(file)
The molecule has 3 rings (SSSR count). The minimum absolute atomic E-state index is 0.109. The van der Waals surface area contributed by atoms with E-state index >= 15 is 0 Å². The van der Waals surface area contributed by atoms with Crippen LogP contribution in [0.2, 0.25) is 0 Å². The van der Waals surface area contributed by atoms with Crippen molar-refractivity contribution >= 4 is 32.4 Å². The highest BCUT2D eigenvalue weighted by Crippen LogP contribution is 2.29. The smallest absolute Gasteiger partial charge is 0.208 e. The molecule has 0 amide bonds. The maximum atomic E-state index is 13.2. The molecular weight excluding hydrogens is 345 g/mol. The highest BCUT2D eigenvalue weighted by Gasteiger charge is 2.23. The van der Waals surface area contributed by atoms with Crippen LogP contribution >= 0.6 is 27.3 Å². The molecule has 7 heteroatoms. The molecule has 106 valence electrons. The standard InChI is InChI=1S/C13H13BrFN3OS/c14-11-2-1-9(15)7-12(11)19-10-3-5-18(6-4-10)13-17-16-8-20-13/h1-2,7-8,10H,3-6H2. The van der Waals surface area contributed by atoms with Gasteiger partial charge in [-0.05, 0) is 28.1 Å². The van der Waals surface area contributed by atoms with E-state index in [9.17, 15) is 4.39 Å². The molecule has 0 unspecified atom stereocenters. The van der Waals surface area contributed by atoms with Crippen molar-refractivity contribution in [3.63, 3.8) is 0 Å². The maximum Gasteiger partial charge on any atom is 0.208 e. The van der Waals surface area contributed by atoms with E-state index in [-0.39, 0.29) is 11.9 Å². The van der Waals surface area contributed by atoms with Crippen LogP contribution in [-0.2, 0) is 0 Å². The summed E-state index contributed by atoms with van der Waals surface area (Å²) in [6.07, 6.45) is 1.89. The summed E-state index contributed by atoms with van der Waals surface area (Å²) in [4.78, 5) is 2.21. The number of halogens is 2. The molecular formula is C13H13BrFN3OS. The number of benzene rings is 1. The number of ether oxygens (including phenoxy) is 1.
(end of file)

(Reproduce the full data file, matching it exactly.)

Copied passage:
The molecule has 3 rings (SSSR count). The minimum absolute atomic E-state index is 0.109. The van der Waals surface area contributed by atoms with E-state index >= 15 is 0 Å². The van der Waals surface area contributed by atoms with Crippen LogP contribution in [0.2, 0.25) is 0 Å². The van der Waals surface area contributed by atoms with Crippen molar-refractivity contribution >= 4 is 32.4 Å². The highest BCUT2D eigenvalue weighted by Crippen LogP contribution is 2.29. The smallest absolute Gasteiger partial charge is 0.208 e. The molecule has 0 amide bonds. The maximum atomic E-state index is 13.2. The molecular weight excluding hydrogens is 345 g/mol. The highest BCUT2D eigenvalue weighted by Gasteiger charge is 2.23. The van der Waals surface area contributed by atoms with Crippen LogP contribution >= 0.6 is 27.3 Å². The molecule has 7 heteroatoms. The molecule has 106 valence electrons. The standard InChI is InChI=1S/C13H13BrFN3OS/c14-11-2-1-9(15)7-12(11)19-10-3-5-18(6-4-10)13-17-16-8-20-13/h1-2,7-8,10H,3-6H2. The van der Waals surface area contributed by atoms with Gasteiger partial charge in [-0.05, 0) is 28.1 Å². The van der Waals surface area contributed by atoms with E-state index in [9.17, 15) is 4.39 Å². The molecule has 0 unspecified atom stereocenters. The van der Waals surface area contributed by atoms with Crippen molar-refractivity contribution in [3.63, 3.8) is 0 Å². The maximum Gasteiger partial charge on any atom is 0.208 e. The van der Waals surface area contributed by atoms with E-state index in [-0.39, 0.29) is 11.9 Å². The van der Waals surface area contributed by atoms with Crippen LogP contribution in [-0.2, 0) is 0 Å². The summed E-state index contributed by atoms with van der Waals surface area (Å²) in [6.07, 6.45) is 1.89. The summed E-state index contributed by atoms with van der Waals surface area (Å²) in [4.78, 5) is 2.21. The number of halogens is 2. The molecular formula is C13H13BrFN3OS. The number of benzene rings is 1. The number of ether oxygens (including phenoxy) is 1.